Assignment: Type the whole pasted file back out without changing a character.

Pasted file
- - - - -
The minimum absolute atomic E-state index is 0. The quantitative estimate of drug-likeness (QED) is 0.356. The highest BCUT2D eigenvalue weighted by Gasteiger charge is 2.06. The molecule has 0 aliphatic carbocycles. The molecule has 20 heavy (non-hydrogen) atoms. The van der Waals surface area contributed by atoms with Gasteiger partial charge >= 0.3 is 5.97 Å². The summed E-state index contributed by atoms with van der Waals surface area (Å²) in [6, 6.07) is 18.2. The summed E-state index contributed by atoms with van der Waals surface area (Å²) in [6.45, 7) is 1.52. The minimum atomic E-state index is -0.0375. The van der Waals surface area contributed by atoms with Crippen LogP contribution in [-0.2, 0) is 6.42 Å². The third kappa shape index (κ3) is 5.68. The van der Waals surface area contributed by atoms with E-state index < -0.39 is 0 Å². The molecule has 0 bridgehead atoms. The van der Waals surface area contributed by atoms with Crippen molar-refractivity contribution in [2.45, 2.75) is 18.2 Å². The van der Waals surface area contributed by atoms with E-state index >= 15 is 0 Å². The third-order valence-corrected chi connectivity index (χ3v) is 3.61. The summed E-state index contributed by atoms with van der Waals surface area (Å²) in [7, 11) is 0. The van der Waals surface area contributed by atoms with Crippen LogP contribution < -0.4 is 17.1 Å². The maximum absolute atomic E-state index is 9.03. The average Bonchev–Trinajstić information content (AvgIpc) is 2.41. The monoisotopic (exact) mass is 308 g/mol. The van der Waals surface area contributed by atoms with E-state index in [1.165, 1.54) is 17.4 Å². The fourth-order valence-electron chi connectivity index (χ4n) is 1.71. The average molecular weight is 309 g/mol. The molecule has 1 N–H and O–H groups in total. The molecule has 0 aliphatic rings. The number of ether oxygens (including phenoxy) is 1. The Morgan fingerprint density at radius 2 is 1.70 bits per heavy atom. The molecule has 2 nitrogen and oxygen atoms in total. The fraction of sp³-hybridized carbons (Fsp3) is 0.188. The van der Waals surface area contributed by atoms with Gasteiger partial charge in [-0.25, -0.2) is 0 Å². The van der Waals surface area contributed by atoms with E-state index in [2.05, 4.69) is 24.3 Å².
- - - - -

The minimum absolute atomic E-state index is 0. The quantitative estimate of drug-likeness (QED) is 0.356. The highest BCUT2D eigenvalue weighted by Gasteiger charge is 2.06. The molecule has 0 aliphatic carbocycles. The molecule has 20 heavy (non-hydrogen) atoms. The van der Waals surface area contributed by atoms with Gasteiger partial charge >= 0.3 is 5.97 Å². The summed E-state index contributed by atoms with van der Waals surface area (Å²) in [6, 6.07) is 18.2. The summed E-state index contributed by atoms with van der Waals surface area (Å²) in [6.45, 7) is 1.52. The minimum atomic E-state index is -0.0375. The van der Waals surface area contributed by atoms with Crippen LogP contribution in [-0.2, 0) is 6.42 Å². The third kappa shape index (κ3) is 5.68. The van der Waals surface area contributed by atoms with E-state index < -0.39 is 0 Å². The molecule has 0 bridgehead atoms. The van der Waals surface area contributed by atoms with Crippen molar-refractivity contribution in [2.45, 2.75) is 18.2 Å². The van der Waals surface area contributed by atoms with E-state index >= 15 is 0 Å². The third-order valence-corrected chi connectivity index (χ3v) is 3.61. The summed E-state index contributed by atoms with van der Waals surface area (Å²) in [7, 11) is 0. The van der Waals surface area contributed by atoms with Crippen LogP contribution < -0.4 is 17.1 Å². The maximum absolute atomic E-state index is 9.03. The average Bonchev–Trinajstić information content (AvgIpc) is 2.41. The monoisotopic (exact) mass is 308 g/mol. The van der Waals surface area contributed by atoms with E-state index in [1.165, 1.54) is 17.4 Å². The fourth-order valence-electron chi connectivity index (χ4n) is 1.71. The average molecular weight is 309 g/mol. The molecule has 1 N–H and O–H groups in total. The molecule has 0 aliphatic rings. The number of ether oxygens (including phenoxy) is 1. The Morgan fingerprint density at radius 2 is 1.70 bits per heavy atom. The molecule has 2 nitrogen and oxygen atoms in total. The fraction of sp³-hybridized carbons (Fsp3) is 0.188. The van der Waals surface area contributed by atoms with Gasteiger partial charge in [-0.25, -0.2) is 0 Å². The van der Waals surface area contributed by atoms with E-state index in [2.05, 4.69) is 24.3 Å².